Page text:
Wednesday, April 24, 2013

Web Secret #255 -

How much do you hate those anonymous robocalls?

Even caller ID doesn't always help, because you don't know if you are getting a legitimate call just by looking at the number.

Thank goodness for

800 notes provides 4 simple services:
  1. Helps you find out who is calling and why: Debt collectors, telemarketers, charities, and survey companies often call without leaving a message. Look up the number to read the reports of other users.
  2. Allows you to report telemarketing calls: Make the Do Not Call list offenders notice the problem by reporting their practices. No business wants bad publicity.
  3. Makes it easy to report phone fraud: Did someone try to scam you? Reporting the number is the fastest way to make public aware, and prevent others from falling victim to the scam.
  4. Enables you to check out a business: Read other users' feedback about the phone number owner.
Take that, robocall.

Wednesday, April 17, 2013

Web Secret #254: Yes, Virginia There Is an Online Course

In a February editorial, "The Trouble With Online College," the New York Times moved to discredit online higher education. This prompted a flurry of letters to the editor, arguing the pros and cons of online education.

Not one of the letter writers pointed out this very simple fact: We may not have a choice. It may soon be the way many, and ultimately most students get a higher education.

Anyone who currently has a child in college, or faces the prospect of sending one to university, knows that the value proposition for higher education is becoming unsustainable. It now costs in excess of $50,000 or more per year to attend a private institution, and a not too shabby $20,000 a year to go to a public school. Walk around any private college and ask any student. They will confirm that already, the student population is comprised of the very affluent who can pay the ticket, the very poor who qualify for need based grants, and the gifted who qualify for merit or athletic scholarships. The middle class - not there.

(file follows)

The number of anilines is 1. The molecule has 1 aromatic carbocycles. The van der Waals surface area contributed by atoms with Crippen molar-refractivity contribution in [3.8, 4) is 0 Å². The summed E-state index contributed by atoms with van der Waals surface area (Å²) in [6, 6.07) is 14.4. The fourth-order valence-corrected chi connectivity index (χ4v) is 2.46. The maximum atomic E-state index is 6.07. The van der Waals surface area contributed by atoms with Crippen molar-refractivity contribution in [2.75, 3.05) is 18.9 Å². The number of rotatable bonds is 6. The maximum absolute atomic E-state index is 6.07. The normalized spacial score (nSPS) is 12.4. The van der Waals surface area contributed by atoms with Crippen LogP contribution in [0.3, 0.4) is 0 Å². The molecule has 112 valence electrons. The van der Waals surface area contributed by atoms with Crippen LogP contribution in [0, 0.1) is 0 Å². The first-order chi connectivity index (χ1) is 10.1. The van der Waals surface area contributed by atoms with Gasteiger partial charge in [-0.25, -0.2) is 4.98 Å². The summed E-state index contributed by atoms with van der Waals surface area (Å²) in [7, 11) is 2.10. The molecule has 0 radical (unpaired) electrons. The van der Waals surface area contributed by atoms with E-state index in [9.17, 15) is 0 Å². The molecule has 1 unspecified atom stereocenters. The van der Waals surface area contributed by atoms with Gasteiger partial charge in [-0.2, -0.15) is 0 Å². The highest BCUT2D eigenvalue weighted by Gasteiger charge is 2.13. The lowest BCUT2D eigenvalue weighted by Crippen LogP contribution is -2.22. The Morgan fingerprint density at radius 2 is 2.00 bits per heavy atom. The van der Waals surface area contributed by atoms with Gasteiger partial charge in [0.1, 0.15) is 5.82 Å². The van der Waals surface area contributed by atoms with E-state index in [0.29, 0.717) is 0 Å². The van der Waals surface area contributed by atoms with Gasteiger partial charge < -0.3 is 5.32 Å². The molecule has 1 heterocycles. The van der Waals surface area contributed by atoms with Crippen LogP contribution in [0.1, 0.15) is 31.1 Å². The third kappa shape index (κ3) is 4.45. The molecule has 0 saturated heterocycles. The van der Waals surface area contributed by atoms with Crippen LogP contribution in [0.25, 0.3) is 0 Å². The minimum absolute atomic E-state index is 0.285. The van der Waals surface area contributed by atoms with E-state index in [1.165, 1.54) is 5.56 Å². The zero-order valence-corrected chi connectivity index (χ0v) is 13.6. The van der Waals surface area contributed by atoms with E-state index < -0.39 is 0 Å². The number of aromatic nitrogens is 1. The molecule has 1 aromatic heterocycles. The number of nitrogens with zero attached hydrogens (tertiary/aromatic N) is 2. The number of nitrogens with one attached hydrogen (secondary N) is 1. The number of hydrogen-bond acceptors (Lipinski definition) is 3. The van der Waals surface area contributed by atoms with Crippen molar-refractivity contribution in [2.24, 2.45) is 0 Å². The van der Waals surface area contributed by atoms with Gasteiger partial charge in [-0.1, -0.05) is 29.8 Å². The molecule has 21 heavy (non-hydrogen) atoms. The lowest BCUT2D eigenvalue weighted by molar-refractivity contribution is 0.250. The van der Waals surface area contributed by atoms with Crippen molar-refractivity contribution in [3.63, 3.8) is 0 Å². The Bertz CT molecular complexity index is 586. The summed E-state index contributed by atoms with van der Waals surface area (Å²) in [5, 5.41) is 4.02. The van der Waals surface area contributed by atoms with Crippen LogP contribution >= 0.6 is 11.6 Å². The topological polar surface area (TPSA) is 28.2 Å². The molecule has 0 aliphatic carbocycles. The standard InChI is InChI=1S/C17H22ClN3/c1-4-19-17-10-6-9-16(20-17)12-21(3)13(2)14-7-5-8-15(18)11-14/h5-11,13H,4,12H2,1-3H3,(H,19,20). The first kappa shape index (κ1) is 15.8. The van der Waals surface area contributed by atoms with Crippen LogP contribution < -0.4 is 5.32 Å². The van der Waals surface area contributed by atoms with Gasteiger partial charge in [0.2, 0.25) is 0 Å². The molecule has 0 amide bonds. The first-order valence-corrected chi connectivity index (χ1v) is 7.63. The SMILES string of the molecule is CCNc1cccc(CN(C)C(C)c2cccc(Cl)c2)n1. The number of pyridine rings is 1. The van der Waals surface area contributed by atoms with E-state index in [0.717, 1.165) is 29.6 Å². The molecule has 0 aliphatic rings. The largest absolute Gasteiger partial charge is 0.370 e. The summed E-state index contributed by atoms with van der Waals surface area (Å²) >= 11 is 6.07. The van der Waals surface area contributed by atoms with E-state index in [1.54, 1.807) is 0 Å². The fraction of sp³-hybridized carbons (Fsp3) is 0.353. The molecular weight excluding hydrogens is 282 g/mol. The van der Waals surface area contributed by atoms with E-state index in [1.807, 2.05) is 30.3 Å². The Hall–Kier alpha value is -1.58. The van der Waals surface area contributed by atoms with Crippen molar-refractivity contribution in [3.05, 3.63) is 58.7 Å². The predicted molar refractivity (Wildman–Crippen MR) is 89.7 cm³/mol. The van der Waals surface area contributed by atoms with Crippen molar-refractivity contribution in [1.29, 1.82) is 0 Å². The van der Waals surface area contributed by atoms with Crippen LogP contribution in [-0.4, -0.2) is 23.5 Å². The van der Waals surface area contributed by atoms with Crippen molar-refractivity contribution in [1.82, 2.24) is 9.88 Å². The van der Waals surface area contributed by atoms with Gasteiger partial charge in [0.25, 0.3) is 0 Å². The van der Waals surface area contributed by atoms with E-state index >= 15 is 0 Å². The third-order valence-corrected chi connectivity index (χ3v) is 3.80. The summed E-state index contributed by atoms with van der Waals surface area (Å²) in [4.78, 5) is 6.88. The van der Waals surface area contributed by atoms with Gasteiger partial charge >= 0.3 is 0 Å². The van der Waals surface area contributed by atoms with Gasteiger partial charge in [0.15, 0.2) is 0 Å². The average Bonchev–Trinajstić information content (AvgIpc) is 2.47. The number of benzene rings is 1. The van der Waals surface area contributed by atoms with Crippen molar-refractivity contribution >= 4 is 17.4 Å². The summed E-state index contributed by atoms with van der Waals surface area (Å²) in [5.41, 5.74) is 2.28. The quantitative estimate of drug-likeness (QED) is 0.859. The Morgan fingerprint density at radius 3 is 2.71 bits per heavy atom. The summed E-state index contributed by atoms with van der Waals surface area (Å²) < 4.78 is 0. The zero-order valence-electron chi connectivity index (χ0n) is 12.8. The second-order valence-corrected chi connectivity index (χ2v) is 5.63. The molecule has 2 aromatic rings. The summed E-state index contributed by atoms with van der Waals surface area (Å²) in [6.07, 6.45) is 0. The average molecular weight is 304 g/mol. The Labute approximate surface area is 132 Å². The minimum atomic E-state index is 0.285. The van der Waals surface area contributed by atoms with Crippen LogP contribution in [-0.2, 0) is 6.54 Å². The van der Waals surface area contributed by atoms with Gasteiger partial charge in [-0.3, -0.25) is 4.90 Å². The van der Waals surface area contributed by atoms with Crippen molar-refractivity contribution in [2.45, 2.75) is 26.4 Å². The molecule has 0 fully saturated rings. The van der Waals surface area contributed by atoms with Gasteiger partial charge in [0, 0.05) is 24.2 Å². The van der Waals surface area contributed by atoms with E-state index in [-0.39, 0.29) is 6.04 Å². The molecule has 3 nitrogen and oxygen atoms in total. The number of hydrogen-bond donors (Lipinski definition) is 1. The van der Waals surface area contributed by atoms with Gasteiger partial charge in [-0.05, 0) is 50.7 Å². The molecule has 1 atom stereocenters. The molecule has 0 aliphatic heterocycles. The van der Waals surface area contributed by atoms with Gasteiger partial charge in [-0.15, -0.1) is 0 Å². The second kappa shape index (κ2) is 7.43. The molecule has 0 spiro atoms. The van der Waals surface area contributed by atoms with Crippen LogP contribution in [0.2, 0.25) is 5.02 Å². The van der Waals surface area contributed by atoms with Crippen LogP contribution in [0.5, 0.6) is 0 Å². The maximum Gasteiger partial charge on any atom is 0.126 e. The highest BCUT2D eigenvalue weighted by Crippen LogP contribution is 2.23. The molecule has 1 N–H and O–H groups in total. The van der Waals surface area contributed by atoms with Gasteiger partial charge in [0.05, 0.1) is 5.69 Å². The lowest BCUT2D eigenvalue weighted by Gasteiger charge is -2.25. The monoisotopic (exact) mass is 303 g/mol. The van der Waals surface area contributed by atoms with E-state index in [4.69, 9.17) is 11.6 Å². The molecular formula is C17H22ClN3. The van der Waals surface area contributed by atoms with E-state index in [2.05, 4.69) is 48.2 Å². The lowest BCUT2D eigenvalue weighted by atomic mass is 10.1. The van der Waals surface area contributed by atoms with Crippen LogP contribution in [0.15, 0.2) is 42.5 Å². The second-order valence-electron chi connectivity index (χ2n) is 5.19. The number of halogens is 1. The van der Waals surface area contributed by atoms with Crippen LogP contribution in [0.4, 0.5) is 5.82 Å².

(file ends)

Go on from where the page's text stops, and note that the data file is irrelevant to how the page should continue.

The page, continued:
Soon, public institutions will also become unaffordable. And as for graduate school, the issues are the same. As an example, many experts believe that unless you are accepted into a top tier institution, don't bother getting a law degree.

Already, demographic studies show that the majority of millenials move back home after college, often for a prolonged span of time. The immense debt they carry precludes living on their own, even with roommates.

So, how are the growing hordes of middle class students who don't have the money or the talent to pay for school, going to get an education?

Online, of course.

And we need not necessarily feel sorry for them. Given the choice, most would opt to watch famed Harvard Professor Michael Sandel deliver his thrilling course on "Justice," rather than listen to a bored junior professor listlessly drone on in a conventional classroom.

Peter Norvig, a prominent professor at Stanford University, teaches a famous online course, available to anyone, on "Artificial Intelligence." Peter didn't just make a video of the course he was used to giving in class. Instead, he completely reinvented it, breaking it down into 2-6 minute segments, followed by a question that allowed participants to check if they actually understood the concept that had just been taught.

The student of the future may have the option to get educated by the best of the best. Sure they will miss out on the college experience we were fortunate to receive, but all is not ivy and camaraderie. There is also hazing, bullying, and drunken parties.

It may not be a bad thing to miss out on that.

And it may be inevitable.

Wednesday, April 10, 2013

Web Secret #253: Parker 5th Generation Technology

I live and work immersed in technology. I have a smartphone, a laptop, and a tablet. I am on the Internet about 8 hours a day, 5 days a week. I love cutting edge stuff and am an early adopter. I like the newest and the latest.